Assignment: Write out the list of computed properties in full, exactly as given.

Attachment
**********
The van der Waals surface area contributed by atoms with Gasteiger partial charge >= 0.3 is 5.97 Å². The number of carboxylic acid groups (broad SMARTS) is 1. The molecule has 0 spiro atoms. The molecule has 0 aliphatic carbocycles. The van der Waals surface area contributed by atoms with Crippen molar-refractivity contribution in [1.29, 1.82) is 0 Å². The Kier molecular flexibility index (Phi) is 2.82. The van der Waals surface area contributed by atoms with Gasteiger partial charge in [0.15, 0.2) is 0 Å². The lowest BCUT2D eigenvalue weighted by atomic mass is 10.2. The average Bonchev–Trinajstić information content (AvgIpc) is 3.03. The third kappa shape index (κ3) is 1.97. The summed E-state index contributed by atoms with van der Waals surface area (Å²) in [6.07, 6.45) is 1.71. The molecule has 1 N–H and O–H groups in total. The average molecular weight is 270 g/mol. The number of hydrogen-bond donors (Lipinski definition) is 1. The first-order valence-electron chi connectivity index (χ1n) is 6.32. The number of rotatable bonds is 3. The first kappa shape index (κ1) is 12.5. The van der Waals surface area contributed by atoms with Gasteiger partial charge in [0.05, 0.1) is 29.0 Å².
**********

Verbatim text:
The van der Waals surface area contributed by atoms with Gasteiger partial charge >= 0.3 is 5.97 Å². The number of carboxylic acid groups (broad SMARTS) is 1. The molecule has 0 spiro atoms. The molecule has 0 aliphatic carbocycles. The van der Waals surface area contributed by atoms with Crippen molar-refractivity contribution in [1.29, 1.82) is 0 Å². The Kier molecular flexibility index (Phi) is 2.82. The van der Waals surface area contributed by atoms with Gasteiger partial charge in [0.15, 0.2) is 0 Å². The lowest BCUT2D eigenvalue weighted by atomic mass is 10.2. The average Bonchev–Trinajstić information content (AvgIpc) is 3.03. The third kappa shape index (κ3) is 1.97. The summed E-state index contributed by atoms with van der Waals surface area (Å²) in [6.07, 6.45) is 1.71. The molecule has 1 N–H and O–H groups in total. The average molecular weight is 270 g/mol. The number of hydrogen-bond donors (Lipinski definition) is 1. The first-order valence-electron chi connectivity index (χ1n) is 6.32. The number of rotatable bonds is 3. The first kappa shape index (κ1) is 12.5. The van der Waals surface area contributed by atoms with Gasteiger partial charge in [0.05, 0.1) is 29.0 Å².